The CAATCH Study and Ways to Enhance the Next Wave of Behavioral Interventions
The Counseling African Americans to Control Hypertension (CAATCH) study by Ogedegbe et al in this issue of Circulation represents a carefully done study which had many strengths. It recognized that African Americans have the highest prevalence of hypertension (HTN)1 and that poor hypertension-related outcomes explain most of the racial gap in mortality between African Americans and whites.2 It represents the largest practice-based implementation trial to date of a multilevel evidence-based intervention targeted at blood pressure control in hypertensive African Americans in community health centers (CHCs), where many low income Americans receive their care. In addition, although the individual components of CAATCH (patient education, home BP monitoring, CME, physician chart audit and feedback) have proven efficacious and effective for improving BP control,3 the effectiveness of a combined approach in CHCs has not been rigorously evaluated. The study was adequately powered to detect a difference of at least 4 mmHg for systolic BP and 3 mm Hg for diastolic BP at 12 months between intervention and control arms assuming a 15% attrition rate.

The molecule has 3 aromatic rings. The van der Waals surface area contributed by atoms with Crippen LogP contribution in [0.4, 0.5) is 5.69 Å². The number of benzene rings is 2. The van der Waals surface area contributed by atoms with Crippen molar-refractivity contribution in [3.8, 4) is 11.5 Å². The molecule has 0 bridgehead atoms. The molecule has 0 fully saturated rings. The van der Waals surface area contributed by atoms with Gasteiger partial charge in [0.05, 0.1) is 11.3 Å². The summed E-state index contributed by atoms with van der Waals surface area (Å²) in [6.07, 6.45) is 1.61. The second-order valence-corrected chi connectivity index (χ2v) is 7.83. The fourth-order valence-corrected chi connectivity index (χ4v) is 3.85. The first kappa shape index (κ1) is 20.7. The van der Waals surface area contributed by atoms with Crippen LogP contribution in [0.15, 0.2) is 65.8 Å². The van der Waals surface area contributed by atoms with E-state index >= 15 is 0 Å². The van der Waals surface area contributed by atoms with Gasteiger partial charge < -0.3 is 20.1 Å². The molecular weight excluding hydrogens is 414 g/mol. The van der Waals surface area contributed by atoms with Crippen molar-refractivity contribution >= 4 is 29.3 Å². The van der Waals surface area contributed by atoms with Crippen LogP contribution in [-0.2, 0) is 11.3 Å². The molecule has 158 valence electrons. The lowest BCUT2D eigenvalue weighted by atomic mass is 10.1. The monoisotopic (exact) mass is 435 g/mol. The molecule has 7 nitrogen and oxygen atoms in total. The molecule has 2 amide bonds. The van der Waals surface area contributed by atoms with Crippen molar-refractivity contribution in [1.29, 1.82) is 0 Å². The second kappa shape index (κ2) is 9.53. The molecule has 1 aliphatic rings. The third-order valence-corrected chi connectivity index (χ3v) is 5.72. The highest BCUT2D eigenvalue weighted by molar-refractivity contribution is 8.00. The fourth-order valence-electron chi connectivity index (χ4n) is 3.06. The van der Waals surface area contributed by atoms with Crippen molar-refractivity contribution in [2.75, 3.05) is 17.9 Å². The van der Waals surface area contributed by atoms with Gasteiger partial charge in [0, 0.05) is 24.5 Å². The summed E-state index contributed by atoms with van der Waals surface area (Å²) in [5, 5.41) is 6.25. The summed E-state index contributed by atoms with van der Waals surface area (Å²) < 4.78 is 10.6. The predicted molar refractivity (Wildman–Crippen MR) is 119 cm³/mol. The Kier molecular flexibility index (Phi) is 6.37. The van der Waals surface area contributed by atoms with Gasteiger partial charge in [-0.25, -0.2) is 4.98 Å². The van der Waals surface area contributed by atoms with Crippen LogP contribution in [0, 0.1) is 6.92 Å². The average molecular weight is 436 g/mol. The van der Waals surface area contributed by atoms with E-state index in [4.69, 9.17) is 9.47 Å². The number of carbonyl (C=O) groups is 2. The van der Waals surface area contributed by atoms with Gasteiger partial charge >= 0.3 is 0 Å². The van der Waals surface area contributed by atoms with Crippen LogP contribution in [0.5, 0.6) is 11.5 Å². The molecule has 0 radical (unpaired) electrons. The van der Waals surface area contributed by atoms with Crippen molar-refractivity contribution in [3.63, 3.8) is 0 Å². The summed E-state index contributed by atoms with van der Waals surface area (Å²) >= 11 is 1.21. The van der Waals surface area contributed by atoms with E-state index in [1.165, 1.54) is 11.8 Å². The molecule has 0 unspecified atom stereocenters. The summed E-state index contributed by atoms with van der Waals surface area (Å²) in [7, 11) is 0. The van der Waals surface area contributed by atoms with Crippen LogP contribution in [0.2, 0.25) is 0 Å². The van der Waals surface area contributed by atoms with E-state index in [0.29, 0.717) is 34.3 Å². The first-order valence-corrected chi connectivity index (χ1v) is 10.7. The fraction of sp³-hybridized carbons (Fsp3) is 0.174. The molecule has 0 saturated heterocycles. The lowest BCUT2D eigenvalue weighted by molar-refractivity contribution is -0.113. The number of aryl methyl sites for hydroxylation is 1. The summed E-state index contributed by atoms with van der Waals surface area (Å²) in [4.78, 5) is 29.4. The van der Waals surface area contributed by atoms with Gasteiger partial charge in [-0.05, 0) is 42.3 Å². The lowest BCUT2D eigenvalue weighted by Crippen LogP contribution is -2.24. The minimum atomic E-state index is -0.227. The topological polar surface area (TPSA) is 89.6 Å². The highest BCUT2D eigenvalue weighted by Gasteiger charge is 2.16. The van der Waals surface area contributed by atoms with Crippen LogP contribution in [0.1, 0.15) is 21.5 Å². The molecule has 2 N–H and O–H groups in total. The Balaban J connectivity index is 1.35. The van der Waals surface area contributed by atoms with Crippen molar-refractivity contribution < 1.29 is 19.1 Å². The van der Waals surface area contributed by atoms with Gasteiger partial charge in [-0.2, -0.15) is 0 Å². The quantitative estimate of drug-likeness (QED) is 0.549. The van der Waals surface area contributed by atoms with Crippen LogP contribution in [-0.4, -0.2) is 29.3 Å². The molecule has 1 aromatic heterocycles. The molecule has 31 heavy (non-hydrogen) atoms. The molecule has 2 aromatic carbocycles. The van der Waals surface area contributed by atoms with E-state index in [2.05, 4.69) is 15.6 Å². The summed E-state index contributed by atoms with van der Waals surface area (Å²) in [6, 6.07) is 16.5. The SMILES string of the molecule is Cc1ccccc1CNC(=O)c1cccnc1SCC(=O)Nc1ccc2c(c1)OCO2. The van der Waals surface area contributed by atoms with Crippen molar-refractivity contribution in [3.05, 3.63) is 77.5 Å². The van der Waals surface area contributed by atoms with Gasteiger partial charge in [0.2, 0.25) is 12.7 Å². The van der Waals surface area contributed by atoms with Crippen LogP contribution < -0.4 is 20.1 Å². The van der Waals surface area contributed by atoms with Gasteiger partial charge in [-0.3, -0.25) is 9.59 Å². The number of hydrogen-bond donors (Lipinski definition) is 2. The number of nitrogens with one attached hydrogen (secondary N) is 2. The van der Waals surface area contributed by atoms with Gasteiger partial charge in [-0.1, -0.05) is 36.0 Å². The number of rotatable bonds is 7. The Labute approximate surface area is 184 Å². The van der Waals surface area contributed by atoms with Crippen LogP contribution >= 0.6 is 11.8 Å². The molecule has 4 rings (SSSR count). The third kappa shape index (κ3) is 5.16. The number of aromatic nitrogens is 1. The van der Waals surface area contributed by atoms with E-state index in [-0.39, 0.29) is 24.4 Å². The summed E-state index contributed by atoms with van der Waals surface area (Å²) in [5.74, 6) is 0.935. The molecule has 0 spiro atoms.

- Received March 11, 2014.
- Accepted March 13, 2014.